For more self-searching we do, the more we realize how often we react negatively because our “pride has been hurt.” Pride is at the root of most of my personal problems. When my pride is “hurt,” for example, I almost invariably experience resentment and anger — sometimes to the point where I’m unable to talk or think rationally. When I’m in that sort of emotional swamp, I must remind myself that my pride — and nothing but my pride — has been injured. I have to pause and try to cool off until such time as I can evaluate the problem realistically. When my pride is injured or threatened, will I pray for humility so that I can rise above myself?

Today I Pray

May I know that if my pride is hurt, the rest of me may not be injured at all. May I know that my pride can take a battering and still come back stronger than ever for more. May I know that every time my pride takes a blow, it is liable to get more defensive, nastier, more unreasonable, more feisty. May I learn to keep my upstart pride in another place, where it will not be so easily hurt — or so willing to take credit.

Today I Will Remember

Humility is the only authority over pride.


One More Day

Grace is the absence of everything that indicates pain or difficulty, hesitation or incongruity.
– William Hazlitt

Grace is the power to look within ourselves and become stronger. When we’re truly gracious, we try to put ourselves in another’s place so we can imagine how that person might feel. This becomes an especially important issue when we are physically impaired, for those around us will take their cue from our behavior.

Trying to cope with the internal forces of health changes can be very lonely. When we need to use assistance devices such as canes, walkers, or wheelchairs, other people may at first not know quite how to react. We can help ease their discomfort and guide their reactions by our positive actions.

I will be gracious to others by being aware of their level of comfort when we are together.


Food For Thought

Fear of Giving

It is often the fear of rejection, which makes us afraid to give of ourselves. The person who is reluctant to share at a meeting may be holding back because of this fear. To share is to reveal who we are and where we are. If we feel inadequate, we do not want to expose this imagined inadequacy to other people.

If our self-image is too grand and inflated, we cannot possibly live up to it in reality. Expecting ourselves to be perfect sets us up for frustration and fear, since we know deep down that we do not measure up to our image of perfection.

With humility comes the willingness to give of what we have and what we are right now, without waiting until we are more eloquent or more accomplished. What we have to share is what someone else needs to receive. By focusing more on the needs of others and less on the imaginary concept of ourselves, which is our ego, we learn to overcome our fear of giving. What we have to give now is enough for today.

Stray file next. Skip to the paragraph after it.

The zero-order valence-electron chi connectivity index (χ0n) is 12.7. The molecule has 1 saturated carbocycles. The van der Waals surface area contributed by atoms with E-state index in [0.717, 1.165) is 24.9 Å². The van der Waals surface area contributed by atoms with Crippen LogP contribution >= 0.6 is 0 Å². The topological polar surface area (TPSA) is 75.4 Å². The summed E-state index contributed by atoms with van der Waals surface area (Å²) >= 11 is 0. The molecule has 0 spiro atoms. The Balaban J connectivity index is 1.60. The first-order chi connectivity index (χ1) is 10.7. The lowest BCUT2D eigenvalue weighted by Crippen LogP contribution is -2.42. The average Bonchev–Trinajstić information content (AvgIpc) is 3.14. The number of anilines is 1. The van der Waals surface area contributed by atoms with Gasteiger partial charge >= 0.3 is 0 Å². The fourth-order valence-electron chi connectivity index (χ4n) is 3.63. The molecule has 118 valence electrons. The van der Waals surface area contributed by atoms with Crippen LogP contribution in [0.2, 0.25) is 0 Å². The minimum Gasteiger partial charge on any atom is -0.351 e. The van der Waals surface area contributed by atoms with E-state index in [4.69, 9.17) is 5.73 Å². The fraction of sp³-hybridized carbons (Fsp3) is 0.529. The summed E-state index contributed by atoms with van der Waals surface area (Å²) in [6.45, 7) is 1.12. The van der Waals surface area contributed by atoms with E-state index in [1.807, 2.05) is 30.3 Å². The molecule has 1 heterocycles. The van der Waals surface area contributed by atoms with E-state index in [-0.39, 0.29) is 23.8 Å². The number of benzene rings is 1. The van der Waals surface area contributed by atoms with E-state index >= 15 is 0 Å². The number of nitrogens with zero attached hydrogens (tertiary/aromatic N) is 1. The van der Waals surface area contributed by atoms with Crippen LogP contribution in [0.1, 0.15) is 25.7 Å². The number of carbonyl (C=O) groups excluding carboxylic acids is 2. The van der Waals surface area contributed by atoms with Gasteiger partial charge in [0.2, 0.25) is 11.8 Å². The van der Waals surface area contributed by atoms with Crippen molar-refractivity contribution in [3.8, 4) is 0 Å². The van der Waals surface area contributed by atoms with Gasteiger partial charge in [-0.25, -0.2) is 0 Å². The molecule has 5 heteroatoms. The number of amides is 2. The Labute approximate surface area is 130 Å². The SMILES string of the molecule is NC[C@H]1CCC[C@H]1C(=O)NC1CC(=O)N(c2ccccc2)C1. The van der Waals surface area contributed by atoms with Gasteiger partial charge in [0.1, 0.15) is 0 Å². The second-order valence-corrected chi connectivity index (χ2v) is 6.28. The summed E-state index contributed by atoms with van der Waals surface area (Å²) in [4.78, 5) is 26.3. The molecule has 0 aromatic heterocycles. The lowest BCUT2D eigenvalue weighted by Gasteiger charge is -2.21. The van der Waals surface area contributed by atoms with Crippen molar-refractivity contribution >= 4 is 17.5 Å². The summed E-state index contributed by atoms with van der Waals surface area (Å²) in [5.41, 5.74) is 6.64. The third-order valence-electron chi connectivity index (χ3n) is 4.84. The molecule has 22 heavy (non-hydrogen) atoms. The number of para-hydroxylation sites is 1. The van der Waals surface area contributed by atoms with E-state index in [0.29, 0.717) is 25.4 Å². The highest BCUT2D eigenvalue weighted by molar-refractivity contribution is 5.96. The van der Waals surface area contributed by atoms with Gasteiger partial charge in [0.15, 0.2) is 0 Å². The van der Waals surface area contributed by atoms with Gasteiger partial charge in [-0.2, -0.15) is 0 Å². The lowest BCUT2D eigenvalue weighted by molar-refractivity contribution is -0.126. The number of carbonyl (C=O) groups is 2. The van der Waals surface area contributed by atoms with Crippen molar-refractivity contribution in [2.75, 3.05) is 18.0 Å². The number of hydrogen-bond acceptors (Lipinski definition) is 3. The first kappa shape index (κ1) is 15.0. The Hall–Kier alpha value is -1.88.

May I not be afraid to give.


One Day At A Time

Finish each day and be done with it.
You have done what you could;
some blunders and absurdities have crept in;
forget them as soon as you can.
Tomorrow is a new day; you shall begin it serenely
and with too high a spirit to be encumbered with your old nonsense.
Ralph Waldo Emerson

For a long time I went through therapy, dealing with the past. But working the Steps has helped me to focus on today. What happened is over. It is my choice how I allow it to affect my life now. When I cannot seem to let the past go, I have to remind myself that I need only to let God have the past. Yesterday is beyond my ability to change. Today is my charge.

Today I write before I eat compulsively. Today I give service to others in recovery. Today I choose to not eat compulsively and to seek all the support I can find to hold to that choice. I put aside yesterday, reflecting on the lessons learned. Like a hiker looking ahead to mark the next point on the trail, I look to the future that is stretching out before me. But it is today that I act. Today I do not worry about what I have not done, but rest in the knowledge that I have done what is before me to be done. Day after day will add up to recovery, to serenity, to living.

One Day at a Time . . .
is all the time I have within my control so I choose to live in the now.
~ Tassy~


AA ‘Big Book’ – Quote

Faith without works was dead, he said. And how appallingly true for the alcoholic! For if an alcoholic failed to perfect and enlarge his spiritual life through work and self-sacrifice for others, he could not survive the certain trials and low spots ahead. – Pg. 14-15 – Bill’s Story

Hour To Hour – Book – Quote

It is important to learn the focal points of our continuing recovery. They are: meetings, steps, a sponsor, and fellowship.

May the focal points of recovery burn into my consciousness now.

The Mystery

Today, I accept that part of myself that will never be satisfied, and I comfort and tame it. There is a place in me that knows it will never necessarily solve the eternal questions of life: Who am I and where do I come from, and where do I go when I die? At times, I can get depressed about that and feel that there’s no real point to life. But I am beginning to feel that to accept and love this side of myself is what also gives life beauty and meaning. Perhaps meaning is not knowing and understanding, but an acceptance of mystery, an embracing of the unknown. After all, it is that mystery that gives even the most ordinary circumstance an eternal sort of glow – a sense of depth, a feeling that there is more.